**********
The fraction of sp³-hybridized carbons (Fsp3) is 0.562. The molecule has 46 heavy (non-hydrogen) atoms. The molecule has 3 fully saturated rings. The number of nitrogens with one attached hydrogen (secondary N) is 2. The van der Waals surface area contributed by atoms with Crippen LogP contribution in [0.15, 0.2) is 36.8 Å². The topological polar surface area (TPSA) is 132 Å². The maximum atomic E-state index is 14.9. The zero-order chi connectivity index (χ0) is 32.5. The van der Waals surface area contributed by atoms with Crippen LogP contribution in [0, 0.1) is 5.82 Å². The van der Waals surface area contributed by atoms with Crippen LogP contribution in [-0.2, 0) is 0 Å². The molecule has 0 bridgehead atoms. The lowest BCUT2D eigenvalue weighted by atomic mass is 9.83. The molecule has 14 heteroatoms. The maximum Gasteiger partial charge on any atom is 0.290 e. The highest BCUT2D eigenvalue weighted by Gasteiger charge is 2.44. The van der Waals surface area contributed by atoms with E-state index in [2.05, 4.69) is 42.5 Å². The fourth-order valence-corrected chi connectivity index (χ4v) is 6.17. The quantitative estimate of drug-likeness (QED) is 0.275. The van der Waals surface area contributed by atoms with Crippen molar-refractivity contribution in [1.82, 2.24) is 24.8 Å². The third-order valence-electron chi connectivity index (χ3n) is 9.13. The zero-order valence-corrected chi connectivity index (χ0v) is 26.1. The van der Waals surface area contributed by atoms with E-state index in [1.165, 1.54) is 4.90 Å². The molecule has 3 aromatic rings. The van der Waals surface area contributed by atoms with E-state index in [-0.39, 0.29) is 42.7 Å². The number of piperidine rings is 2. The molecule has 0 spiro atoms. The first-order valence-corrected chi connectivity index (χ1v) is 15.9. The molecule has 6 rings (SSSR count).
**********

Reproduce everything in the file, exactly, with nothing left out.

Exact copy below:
The fraction of sp³-hybridized carbons (Fsp3) is 0.562. The molecule has 46 heavy (non-hydrogen) atoms. The molecule has 3 fully saturated rings. The number of nitrogens with one attached hydrogen (secondary N) is 2. The van der Waals surface area contributed by atoms with Crippen LogP contribution in [0.15, 0.2) is 36.8 Å². The topological polar surface area (TPSA) is 132 Å². The maximum atomic E-state index is 14.9. The zero-order chi connectivity index (χ0) is 32.5. The van der Waals surface area contributed by atoms with Crippen LogP contribution in [0, 0.1) is 5.82 Å². The van der Waals surface area contributed by atoms with Crippen LogP contribution in [-0.2, 0) is 0 Å². The molecule has 0 bridgehead atoms. The lowest BCUT2D eigenvalue weighted by atomic mass is 9.83. The molecule has 14 heteroatoms. The maximum Gasteiger partial charge on any atom is 0.290 e. The highest BCUT2D eigenvalue weighted by Gasteiger charge is 2.44. The van der Waals surface area contributed by atoms with E-state index in [2.05, 4.69) is 42.5 Å². The fourth-order valence-corrected chi connectivity index (χ4v) is 6.17. The quantitative estimate of drug-likeness (QED) is 0.275. The van der Waals surface area contributed by atoms with Crippen molar-refractivity contribution in [1.82, 2.24) is 24.8 Å². The third-order valence-electron chi connectivity index (χ3n) is 9.13. The zero-order valence-corrected chi connectivity index (χ0v) is 26.1. The van der Waals surface area contributed by atoms with E-state index in [1.165, 1.54) is 4.90 Å². The molecule has 3 aromatic rings. The van der Waals surface area contributed by atoms with E-state index in [-0.39, 0.29) is 42.7 Å². The number of piperidine rings is 2. The molecule has 0 spiro atoms. The first-order valence-corrected chi connectivity index (χ1v) is 15.9. The molecule has 6 rings (SSSR count).